The Embedding Objection: Part IV “The Challenge from Incomplete Semantics”

The series on “The Embedding Objection” continues. The first post explained what I take expressivism to be. The second post distinguished four main kinds of expressivism: Simple non-truth-evaluable expressivism (e.g., Ayer’s emotivism), Simple minimalist expressivism (e.g., Blackburn’s projectivism), Complex minimalist expressivism (e.g., Stevenson’s emotivism), and Complex robust expressivism (e.g., Hare’s prescriptivism, my Expressive-Assertivism). The third post discussed The Objection from Truth Ascriptions. In this post, I discuss what I used to believe was the most pressing difficulty for expressivists, what I call “The Challenge from Incomplete Semantics.”

According to The Challenge from Incomplete Semantics, there is a large gap in many expressivist theories, since many are not “semantically robust” enough to show how we can understand the meanings of complex ethical sentences. The idea is that many, if not most, occurrences of ethical sentences are embedded within complex sentences; thus, any metaethical theory that does not tell us how we can understand the meanings of complex ethical sentences is radically incomplete. Since many expressivist theories do not tell us how we can understand the meanings of complex ethical sentences, it follows that many expressivist theories are radically incomplete. So, expressivist theories must tell us how we can understand the meanings of complex ethical sentences, or they will lack sufficient detail to warrant our rejection of these theories.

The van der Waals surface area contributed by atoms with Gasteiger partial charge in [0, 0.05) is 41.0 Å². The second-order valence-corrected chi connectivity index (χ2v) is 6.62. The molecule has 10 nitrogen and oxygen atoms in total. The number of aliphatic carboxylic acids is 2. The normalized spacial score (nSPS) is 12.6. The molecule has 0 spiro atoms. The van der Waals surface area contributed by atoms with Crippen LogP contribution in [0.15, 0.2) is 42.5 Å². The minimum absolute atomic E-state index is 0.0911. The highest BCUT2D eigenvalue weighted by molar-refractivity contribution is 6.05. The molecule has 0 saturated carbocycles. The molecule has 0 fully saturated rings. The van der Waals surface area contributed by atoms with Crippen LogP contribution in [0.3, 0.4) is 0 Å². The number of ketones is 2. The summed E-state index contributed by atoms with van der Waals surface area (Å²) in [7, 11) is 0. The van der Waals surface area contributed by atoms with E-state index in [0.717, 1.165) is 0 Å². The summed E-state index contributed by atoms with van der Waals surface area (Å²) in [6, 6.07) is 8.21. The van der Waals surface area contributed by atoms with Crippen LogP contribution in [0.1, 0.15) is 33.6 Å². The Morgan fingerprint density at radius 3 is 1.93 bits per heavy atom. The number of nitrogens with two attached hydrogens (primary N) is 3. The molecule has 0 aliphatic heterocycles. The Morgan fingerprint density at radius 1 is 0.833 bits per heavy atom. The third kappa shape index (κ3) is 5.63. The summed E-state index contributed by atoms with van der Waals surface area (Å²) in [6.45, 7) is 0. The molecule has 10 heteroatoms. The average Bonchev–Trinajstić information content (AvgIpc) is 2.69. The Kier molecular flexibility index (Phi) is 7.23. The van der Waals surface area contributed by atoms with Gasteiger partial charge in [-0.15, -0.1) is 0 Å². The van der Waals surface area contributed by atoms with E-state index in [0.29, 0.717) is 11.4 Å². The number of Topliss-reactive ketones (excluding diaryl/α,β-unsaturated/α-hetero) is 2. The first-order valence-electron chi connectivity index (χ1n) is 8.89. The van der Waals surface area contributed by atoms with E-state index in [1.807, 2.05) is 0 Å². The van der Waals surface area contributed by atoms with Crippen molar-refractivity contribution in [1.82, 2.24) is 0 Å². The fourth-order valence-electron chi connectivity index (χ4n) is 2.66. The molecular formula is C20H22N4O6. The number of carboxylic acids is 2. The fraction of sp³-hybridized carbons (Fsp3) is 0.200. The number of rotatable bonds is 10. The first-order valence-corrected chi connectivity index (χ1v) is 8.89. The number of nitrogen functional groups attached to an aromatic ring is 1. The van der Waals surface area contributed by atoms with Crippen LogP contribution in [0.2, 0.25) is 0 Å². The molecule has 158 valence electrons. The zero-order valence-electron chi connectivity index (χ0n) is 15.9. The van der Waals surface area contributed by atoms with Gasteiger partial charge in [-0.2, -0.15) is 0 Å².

This challenge is the central focus of Jamie Dreier’s terrific article “Expressivist Embeddings and Minimalist Truth.” Dreier’s explicit targets there are expressivist theories that accept minimalism about truth (SM- and CM-expressivism), since these theories cannot use a Tarski-style truth theory to explain how we can understand the meanings of complex sentences that embed ethical sentences on the basis of understanding the meanings of their component sentences, logical connectives, and syntactic combination. Hence, these theories are required to provide some other compositional semantic account of how to understand complex ethical sentences. However, this challenge could be raised against any kind expressivism, including SNT- and CR-expressivism, since these theories also cannot make use of a Tarski-style truth theory to explain how we can understand the meanings of complex sentences that embed ethical sentences. (A CR-expressivist could use a Tarski-style truth theory to explain how we can understand the “descriptive” meanings of complex ethical sentences, but would have to supplement it to account for the “expressive” or “prescriptive” meaning of complex ethical sentences.)